Tropical prints were highly popular in design a few years ago,” says Jennifer Matthews, who is the Creative Director and Co-Founder of Tempaper. “While tropical influences still play a role, they have evolved into a more refined scenic aesthetic that tells a story. Utopia, Tempaper’s first panoramic mural, is an excellent example of this.”

There are lots of ways to incorporate tropical print. Perhaps an accent wall, linen napkins or accessorizing with pillows. It’s easy to go overboard, but try to resist temptation.

Stainless Steel Appliances

Color would be better.

Color would be better.

PHOTO BY RUSTIC VEGAN ON UNSPLASH

For more than a decade, stainless steel has been the standard for appliances. But many feel this look is getting old. Orion Creamer, who is the Founder of Big Chill, which manufactures colorful and retro style appliances says, “There’s nothing exciting or individualized about [the stainless steel appliance trend].”

He feels that custom color choices whether they’re matte black, cherry red, or even orange can make a much larger impact than stainless steel. “Colorful appliances create a space that feels unique and mirrors the style of the homeowner most accurately. It’s for this reason that here at Big Chill, we are extending our custom color offerings with premium color offerings to appeal to even more aesthetic preferences,” he says.

Continue reading Interior Designers On The Design Trends They Hate Most

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Today’s offices are taking design cues from hotels—and homes

In-demand amenities tout food, fitness, and community

Amenities can make or break a project for certain clients. Just ask architect Roger Heerema, principal at Wright Heerema Architects. As he envisioned the Shuman, a new building in the upscale Chicago suburb of Naperville being remade by developers at Franklin Partners, he wanted something that had undeniable curb appeal.

The space would eventually include a reworked lobby, a new fitness club, an engaging entrance experience not unlike what you’d experience at a hotel, and an upscale food-and-beverage program with a rotating cast of Chicago-area restauranteurs. It’s a dynamic experience that’s much like high-end hospitality. Or, he says, as close as one can get with suburban office space.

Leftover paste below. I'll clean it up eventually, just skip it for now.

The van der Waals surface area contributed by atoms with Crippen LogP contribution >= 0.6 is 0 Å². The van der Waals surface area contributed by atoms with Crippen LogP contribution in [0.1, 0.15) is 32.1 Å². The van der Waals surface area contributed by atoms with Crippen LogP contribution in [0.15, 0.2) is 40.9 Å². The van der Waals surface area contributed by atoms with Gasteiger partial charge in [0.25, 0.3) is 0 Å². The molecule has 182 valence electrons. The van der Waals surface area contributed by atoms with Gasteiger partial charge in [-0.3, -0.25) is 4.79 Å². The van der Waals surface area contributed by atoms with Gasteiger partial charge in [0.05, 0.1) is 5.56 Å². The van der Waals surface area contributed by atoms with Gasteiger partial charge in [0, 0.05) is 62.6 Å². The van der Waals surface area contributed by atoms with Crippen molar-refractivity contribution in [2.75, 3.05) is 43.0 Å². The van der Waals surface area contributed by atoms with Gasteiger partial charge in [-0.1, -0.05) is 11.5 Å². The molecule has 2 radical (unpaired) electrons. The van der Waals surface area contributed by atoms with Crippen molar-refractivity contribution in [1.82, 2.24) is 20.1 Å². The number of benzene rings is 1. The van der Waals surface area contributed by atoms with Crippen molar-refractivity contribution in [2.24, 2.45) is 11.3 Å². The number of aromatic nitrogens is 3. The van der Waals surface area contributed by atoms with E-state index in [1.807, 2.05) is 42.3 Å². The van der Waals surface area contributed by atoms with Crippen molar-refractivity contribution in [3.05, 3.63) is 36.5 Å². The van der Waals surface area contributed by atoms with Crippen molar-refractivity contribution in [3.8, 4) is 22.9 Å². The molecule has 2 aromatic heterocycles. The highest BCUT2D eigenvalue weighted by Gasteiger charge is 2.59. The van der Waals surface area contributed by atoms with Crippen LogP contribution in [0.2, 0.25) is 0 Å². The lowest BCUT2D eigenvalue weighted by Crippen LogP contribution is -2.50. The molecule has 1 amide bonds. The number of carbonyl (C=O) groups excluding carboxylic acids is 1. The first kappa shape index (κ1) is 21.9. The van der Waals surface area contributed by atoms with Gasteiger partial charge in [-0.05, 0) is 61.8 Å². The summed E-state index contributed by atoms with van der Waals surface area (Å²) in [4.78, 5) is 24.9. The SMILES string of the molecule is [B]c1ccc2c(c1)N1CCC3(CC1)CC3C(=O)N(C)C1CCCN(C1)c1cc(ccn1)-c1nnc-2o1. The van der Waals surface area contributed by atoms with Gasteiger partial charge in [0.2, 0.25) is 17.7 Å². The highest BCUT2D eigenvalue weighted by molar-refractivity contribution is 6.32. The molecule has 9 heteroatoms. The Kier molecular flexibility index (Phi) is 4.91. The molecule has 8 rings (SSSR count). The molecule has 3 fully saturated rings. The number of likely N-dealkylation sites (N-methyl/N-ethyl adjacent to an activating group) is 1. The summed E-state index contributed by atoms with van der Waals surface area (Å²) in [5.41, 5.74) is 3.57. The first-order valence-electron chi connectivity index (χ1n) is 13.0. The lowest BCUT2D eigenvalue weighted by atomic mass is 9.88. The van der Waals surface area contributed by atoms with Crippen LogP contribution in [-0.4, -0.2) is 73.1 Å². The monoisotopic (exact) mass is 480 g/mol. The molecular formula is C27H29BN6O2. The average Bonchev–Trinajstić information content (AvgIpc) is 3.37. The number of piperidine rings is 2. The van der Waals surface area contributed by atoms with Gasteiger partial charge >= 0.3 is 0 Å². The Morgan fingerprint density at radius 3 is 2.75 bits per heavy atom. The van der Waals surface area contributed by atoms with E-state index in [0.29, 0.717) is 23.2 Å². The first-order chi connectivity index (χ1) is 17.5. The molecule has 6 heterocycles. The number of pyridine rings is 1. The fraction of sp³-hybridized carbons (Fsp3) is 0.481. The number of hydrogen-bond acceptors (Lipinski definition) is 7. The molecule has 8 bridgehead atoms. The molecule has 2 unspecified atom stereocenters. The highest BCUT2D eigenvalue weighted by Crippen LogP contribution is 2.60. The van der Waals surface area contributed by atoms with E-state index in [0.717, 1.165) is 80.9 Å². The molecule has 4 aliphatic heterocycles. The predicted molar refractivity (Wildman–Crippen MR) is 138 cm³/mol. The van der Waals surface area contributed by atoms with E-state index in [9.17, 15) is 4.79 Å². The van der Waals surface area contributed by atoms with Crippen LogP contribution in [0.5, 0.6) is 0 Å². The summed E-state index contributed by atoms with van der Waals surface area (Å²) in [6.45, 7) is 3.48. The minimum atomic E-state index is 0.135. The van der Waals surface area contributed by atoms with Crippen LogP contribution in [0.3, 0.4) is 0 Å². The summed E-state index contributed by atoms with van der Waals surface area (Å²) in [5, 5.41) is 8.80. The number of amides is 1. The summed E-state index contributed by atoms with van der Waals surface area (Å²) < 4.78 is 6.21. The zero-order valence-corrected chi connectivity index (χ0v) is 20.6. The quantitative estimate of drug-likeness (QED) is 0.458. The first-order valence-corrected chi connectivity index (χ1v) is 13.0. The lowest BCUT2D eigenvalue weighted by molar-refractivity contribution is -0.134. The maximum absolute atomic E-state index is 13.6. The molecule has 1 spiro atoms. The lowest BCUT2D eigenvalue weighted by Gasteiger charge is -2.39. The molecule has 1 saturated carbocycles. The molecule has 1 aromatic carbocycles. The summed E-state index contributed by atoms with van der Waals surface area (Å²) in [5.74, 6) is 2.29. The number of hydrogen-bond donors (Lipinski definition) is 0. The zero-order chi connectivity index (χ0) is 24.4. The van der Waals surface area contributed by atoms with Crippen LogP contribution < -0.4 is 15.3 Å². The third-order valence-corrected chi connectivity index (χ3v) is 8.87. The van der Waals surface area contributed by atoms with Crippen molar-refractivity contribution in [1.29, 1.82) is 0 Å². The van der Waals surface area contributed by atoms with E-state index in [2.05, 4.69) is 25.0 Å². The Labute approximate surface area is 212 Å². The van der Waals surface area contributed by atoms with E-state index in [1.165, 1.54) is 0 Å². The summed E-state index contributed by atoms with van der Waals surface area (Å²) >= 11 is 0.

The Shuman, branded as a “socially-activated building,” represents what Heerema deems the “office amenity arms race”: Over the last decade and change, between the embrace of and backlash over open office plans, changing work habits, and the rise of coworking, our workspaces have been reimagined with more appeals to comfort, choice, and luxury. Design trends once relegated to either home, office, retail, or hospitality categories have merged, and today influence a middle ground of activated, amenity-laden space.

But the Shuman, which Heerema designed to be a departure from what’s normally done in the suburbs, shows how what was once exceptional is now commonplace. A strong labor market, increased competition for top tenants, and increased office space means landlords everywhere are doubling down on the latest wellness, fitness, and social features, mirroring the way companies want to use their offices to portray themselves as aspirational and open.

“Ten years ago, it was enough to have something, anything, a check-the-box amenity like a fitness center,” Heerema says. “Today, landlords [are] looking at amenities with much more interest than they did before.”

The game room at 222 Riverside in Chicago. Commercial real estate services and investment firm CBRE predicts 59.7 million square feet of office space will open before next year, which would be the largest annual addition since 2008.
James Steinkamp Photography

Competition breeds commercial changes across the country

This year marks the fourth consecutive year with more than 50 million square feet of new office space finishing construction across the nation, according to commercial brokerage JLL. Commercial real estate services and investment firm CBRE predicts 59.7 million square feet will open before next year, which would be the largest annual addition since 2008. At the same time, the tech sector, where many of the more playful office space trends originated, is taking up more total space, accounting for nearly 27 percent of the 311.9 million square feet of new leases signed last year.

More demand and more new space have led landlords and developers in every market to invest in more inviting office buildings, according to Todd Burns, president of JLL’s project and development services, from renovations to building more plug-and-play spaces, so tenants can customize their offices once they move in.

“It’s not limited to the 40-story high-rise downtown,” he says. “Even the smaller, class-B buildings are doing renovations, adding features, and reworking lobbies so you can sit down and work near the entryway.”